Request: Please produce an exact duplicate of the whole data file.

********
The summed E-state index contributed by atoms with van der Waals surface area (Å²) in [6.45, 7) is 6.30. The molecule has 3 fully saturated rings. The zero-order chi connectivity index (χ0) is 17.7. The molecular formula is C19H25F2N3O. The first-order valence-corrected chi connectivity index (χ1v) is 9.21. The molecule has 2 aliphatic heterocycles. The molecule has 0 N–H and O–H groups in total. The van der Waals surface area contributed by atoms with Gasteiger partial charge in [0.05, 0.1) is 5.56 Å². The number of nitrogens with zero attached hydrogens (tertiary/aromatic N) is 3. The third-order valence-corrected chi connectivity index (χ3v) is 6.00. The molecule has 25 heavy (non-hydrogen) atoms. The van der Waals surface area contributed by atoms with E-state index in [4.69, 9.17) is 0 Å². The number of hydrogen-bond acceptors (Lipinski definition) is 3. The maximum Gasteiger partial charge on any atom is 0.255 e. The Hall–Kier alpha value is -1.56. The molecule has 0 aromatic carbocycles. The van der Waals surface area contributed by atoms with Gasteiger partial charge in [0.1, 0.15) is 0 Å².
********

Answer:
The summed E-state index contributed by atoms with van der Waals surface area (Å²) in [6.45, 7) is 6.30. The molecule has 3 fully saturated rings. The zero-order chi connectivity index (χ0) is 17.7. The molecular formula is C19H25F2N3O. The first-order valence-corrected chi connectivity index (χ1v) is 9.21. The molecule has 2 aliphatic heterocycles. The molecule has 0 N–H and O–H groups in total. The van der Waals surface area contributed by atoms with Gasteiger partial charge in [0.05, 0.1) is 5.56 Å². The number of nitrogens with zero attached hydrogens (tertiary/aromatic N) is 3. The third-order valence-corrected chi connectivity index (χ3v) is 6.00. The molecule has 25 heavy (non-hydrogen) atoms. The van der Waals surface area contributed by atoms with E-state index in [4.69, 9.17) is 0 Å². The number of hydrogen-bond acceptors (Lipinski definition) is 3. The maximum Gasteiger partial charge on any atom is 0.255 e. The Hall–Kier alpha value is -1.56. The molecule has 0 aromatic carbocycles. The van der Waals surface area contributed by atoms with Gasteiger partial charge in [0.1, 0.15) is 0 Å².